Back when I was a reporter in Southwestern Virginia, I covered the June 6, 2001, opening of the National D-Day Memorial in Bedford, Va. I left my home in Blacksburg at dawn, driving through several towns on the way to a rather small town, especially for a national memorial. But it’s there because Bedford lost the most soldiers, per capita, of anywhere else in the country on D-Day.
The dedication was a long day and an exciting one. Thousands of people were there, including the president. It was an important story because it was part of a thousand stories of those who will never forget June 6, 1944, the day of the Allies’ invasion of Normandy, France, during World War II.
I haven’t started spritzing everything with Windex.
But I’m thinking about it.
It’s been a wild year since I took the unprecedented (in my life) step of getting baptized, joining the Greek Orthodox Church so that I could marry into a (very) Greek family.
A little more than a year ago, I packed up all my cares and woes, along with my curated collection of old take-out menus from restaurants that no longer existed, emptied my desk, refused to sharpen any more pencils, left my office and retired from my job.
Do you remember that boy or girl you playfully kicked under your desks in third grade? Dawn Grasty and Randy Weisbaum do. Picture it: Simi Valley, California, 1969 to 1971. Grasty and Weisbaum were best friends in third and fourth grades.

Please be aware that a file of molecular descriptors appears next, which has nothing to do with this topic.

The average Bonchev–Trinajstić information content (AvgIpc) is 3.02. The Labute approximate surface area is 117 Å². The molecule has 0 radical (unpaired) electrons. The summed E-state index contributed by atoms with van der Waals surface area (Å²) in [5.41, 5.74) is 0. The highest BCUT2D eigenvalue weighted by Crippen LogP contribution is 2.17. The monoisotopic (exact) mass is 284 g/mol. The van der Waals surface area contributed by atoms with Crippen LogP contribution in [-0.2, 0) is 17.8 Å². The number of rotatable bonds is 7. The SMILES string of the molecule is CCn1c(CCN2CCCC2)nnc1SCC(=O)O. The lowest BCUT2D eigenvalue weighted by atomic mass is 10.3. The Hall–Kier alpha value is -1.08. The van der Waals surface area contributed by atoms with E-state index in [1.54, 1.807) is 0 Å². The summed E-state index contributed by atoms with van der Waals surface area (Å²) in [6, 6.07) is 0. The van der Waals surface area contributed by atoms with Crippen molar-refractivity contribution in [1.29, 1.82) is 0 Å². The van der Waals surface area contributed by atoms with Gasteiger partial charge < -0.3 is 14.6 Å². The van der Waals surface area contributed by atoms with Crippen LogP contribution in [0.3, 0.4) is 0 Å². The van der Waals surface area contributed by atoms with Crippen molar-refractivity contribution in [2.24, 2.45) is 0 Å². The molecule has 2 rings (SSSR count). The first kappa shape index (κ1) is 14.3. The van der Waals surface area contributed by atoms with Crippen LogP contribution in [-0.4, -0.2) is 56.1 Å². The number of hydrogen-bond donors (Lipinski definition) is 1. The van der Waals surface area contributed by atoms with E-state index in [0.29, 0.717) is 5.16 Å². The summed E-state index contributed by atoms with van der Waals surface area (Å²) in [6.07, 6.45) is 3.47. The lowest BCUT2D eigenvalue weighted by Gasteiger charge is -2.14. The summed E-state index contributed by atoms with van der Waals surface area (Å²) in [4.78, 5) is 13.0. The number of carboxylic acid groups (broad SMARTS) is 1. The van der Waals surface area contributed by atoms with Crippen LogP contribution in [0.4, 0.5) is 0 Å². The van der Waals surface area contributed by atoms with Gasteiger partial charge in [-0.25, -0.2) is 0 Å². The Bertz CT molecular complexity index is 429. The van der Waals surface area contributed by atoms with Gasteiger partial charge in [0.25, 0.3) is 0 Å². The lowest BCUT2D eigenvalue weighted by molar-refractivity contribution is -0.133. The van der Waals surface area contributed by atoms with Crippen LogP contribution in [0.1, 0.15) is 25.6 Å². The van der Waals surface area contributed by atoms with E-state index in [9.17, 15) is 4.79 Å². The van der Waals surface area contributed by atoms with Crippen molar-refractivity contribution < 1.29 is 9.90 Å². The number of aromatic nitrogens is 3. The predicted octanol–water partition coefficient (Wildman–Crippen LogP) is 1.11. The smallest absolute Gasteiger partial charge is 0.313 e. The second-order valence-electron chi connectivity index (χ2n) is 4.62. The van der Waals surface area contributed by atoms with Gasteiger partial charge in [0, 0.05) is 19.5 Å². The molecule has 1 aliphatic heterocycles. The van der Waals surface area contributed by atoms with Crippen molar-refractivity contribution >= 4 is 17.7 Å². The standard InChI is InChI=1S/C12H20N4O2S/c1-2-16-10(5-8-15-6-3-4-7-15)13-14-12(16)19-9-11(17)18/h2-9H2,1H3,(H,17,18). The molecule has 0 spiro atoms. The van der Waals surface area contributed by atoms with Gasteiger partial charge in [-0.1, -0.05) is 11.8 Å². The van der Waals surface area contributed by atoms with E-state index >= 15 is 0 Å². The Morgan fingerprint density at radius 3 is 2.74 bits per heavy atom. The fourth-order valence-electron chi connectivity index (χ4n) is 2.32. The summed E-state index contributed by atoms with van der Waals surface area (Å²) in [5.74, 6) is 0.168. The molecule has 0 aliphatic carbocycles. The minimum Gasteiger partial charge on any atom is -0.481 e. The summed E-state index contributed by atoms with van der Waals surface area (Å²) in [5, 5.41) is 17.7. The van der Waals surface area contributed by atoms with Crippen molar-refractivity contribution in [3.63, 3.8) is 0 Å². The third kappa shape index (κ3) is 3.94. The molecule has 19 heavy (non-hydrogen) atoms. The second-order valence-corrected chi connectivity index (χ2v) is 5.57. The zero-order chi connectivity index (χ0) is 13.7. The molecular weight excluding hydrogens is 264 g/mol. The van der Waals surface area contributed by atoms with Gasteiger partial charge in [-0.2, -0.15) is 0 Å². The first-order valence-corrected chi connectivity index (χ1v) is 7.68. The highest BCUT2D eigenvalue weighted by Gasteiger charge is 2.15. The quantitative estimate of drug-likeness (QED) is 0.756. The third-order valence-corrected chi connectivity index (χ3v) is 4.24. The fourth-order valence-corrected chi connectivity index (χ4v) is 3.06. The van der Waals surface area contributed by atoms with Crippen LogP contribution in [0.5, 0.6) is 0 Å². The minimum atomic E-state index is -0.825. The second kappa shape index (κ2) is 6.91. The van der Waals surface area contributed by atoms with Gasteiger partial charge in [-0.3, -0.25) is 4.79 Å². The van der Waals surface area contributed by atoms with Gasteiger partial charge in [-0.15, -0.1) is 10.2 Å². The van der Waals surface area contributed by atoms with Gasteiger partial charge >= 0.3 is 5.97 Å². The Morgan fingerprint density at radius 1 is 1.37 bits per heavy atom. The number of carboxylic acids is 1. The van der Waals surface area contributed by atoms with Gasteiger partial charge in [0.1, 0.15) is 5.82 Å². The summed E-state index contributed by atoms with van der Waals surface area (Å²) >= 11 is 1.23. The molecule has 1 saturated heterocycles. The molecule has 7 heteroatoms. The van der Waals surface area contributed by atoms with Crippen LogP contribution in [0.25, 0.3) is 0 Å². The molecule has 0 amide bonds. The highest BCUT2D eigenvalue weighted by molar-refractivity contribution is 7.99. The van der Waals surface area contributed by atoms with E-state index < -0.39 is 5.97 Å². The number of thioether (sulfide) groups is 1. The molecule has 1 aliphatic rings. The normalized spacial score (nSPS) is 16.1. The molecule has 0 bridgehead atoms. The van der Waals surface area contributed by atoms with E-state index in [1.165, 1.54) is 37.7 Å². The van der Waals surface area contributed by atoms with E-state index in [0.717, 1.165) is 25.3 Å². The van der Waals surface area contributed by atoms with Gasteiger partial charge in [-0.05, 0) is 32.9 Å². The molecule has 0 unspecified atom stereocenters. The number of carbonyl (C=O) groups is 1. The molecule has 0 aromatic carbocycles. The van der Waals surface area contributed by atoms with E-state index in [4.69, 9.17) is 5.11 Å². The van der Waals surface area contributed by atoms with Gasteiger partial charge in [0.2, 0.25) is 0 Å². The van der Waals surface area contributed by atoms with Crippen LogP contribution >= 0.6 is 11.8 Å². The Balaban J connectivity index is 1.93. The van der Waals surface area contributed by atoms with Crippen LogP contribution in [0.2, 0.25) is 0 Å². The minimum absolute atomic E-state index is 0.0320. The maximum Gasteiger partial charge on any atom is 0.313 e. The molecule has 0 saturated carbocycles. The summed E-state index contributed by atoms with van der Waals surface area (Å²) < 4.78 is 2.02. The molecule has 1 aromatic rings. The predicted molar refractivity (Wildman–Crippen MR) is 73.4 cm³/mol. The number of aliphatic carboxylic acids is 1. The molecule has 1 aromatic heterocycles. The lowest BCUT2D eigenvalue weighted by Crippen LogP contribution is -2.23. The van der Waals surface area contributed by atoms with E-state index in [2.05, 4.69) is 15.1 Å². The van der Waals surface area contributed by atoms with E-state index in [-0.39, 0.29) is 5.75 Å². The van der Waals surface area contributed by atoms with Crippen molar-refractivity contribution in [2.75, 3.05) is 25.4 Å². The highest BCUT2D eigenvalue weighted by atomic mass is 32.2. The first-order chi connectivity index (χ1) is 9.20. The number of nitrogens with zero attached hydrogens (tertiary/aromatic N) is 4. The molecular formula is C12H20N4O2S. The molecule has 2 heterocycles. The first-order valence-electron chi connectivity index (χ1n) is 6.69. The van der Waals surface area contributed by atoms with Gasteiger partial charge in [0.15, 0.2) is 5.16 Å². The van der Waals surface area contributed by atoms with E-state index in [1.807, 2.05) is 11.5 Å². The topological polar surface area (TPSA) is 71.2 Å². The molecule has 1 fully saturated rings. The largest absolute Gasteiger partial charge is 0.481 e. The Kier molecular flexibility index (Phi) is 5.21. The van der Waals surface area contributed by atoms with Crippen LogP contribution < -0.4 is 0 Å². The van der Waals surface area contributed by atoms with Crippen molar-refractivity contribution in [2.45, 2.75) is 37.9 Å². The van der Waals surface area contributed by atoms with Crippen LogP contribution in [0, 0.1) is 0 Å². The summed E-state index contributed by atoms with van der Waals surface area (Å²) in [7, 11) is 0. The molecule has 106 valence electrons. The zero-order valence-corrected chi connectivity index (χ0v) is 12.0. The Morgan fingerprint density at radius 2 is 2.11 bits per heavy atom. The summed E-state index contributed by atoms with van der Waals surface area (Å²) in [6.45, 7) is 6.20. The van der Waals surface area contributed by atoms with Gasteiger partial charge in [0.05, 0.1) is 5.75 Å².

Michael Butts met his future wife in 2003 in the bookstore at Durham Technical Community College.
She needed a cassette recorder for a class in anatomy and physiology. She couldn’t find one.
The burly man – a formal football player at N.C. Central University who worked at the store even though it paid less than unemployment – asked if she needed help.
“I do not,” she said. “Thank you.”
First, the good news. The other weekend, I ran a 5K race and I did not end up in the emergency room. In fact, I finished second in my age group.
The bad news is that I’m not sure there were more than two people in my age group.
And to make it worse, the other guy in my age group just managed to edge me out by a hair — or more precisely, by 17 minutes.
The first time I was ever in the Dean Dome was not for a basketball game, but my sister’s graduation hooding ceremony when she received her Ph.D. from UNC Chapel Hill. I didn’t live in the Triangle yet. I was still living in another college town about four hours north. It was May 2004.
I wore the wrong shoes – big clunky sandals that I traded for cheap flip flops I bought on Franklin Street hours later. I know better now. Anyway, I have a framed photograph of my sister, Joy, in her graduation gown, the UNC Bell Tower in the background. She’s looking off into the distance. I’m sure I asked her to, to capture a wistful moment. The reality was we happened right by the tower in a hurry to the ceremony and I snapped a quick picture.
Puzzled by the past several months of histrionics about North Carolina’s election-law changes? You’re hardly alone. By any objective standard, the Voter Identification and Verification Act enacted last year was commonsensical in structure and modest in potential effects.